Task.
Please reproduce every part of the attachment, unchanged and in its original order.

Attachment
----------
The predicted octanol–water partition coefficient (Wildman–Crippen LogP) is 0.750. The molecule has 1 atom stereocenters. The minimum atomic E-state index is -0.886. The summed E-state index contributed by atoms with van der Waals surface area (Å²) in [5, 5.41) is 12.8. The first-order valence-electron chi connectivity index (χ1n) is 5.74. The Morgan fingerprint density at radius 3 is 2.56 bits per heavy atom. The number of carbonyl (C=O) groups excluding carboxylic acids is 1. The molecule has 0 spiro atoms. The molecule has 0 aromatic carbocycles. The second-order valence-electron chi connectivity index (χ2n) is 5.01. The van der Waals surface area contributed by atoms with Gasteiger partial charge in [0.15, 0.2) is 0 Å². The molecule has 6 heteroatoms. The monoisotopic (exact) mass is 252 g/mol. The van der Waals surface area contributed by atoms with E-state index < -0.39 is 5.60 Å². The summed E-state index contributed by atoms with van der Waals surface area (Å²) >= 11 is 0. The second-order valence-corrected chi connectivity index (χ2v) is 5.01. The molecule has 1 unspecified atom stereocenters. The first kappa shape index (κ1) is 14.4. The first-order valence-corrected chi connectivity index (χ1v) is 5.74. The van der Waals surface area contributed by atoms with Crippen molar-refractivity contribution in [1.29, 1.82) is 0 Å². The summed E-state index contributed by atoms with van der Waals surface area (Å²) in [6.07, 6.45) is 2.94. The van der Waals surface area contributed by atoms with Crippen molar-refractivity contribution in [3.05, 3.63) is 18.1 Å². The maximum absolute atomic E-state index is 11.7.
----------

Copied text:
The predicted octanol–water partition coefficient (Wildman–Crippen LogP) is 0.750. The molecule has 1 atom stereocenters. The minimum atomic E-state index is -0.886. The summed E-state index contributed by atoms with van der Waals surface area (Å²) in [5, 5.41) is 12.8. The first-order valence-electron chi connectivity index (χ1n) is 5.74. The Morgan fingerprint density at radius 3 is 2.56 bits per heavy atom. The number of carbonyl (C=O) groups excluding carboxylic acids is 1. The molecule has 0 spiro atoms. The molecule has 0 aromatic carbocycles. The second-order valence-electron chi connectivity index (χ2n) is 5.01. The van der Waals surface area contributed by atoms with Gasteiger partial charge in [0.15, 0.2) is 0 Å². The molecule has 6 heteroatoms. The monoisotopic (exact) mass is 252 g/mol. The van der Waals surface area contributed by atoms with E-state index < -0.39 is 5.60 Å². The summed E-state index contributed by atoms with van der Waals surface area (Å²) >= 11 is 0. The second-order valence-corrected chi connectivity index (χ2v) is 5.01. The molecule has 1 unspecified atom stereocenters. The first kappa shape index (κ1) is 14.4. The first-order valence-corrected chi connectivity index (χ1v) is 5.74. The van der Waals surface area contributed by atoms with Crippen molar-refractivity contribution in [1.29, 1.82) is 0 Å². The summed E-state index contributed by atoms with van der Waals surface area (Å²) in [6.07, 6.45) is 2.94. The van der Waals surface area contributed by atoms with Crippen molar-refractivity contribution in [3.05, 3.63) is 18.1 Å². The maximum absolute atomic E-state index is 11.7.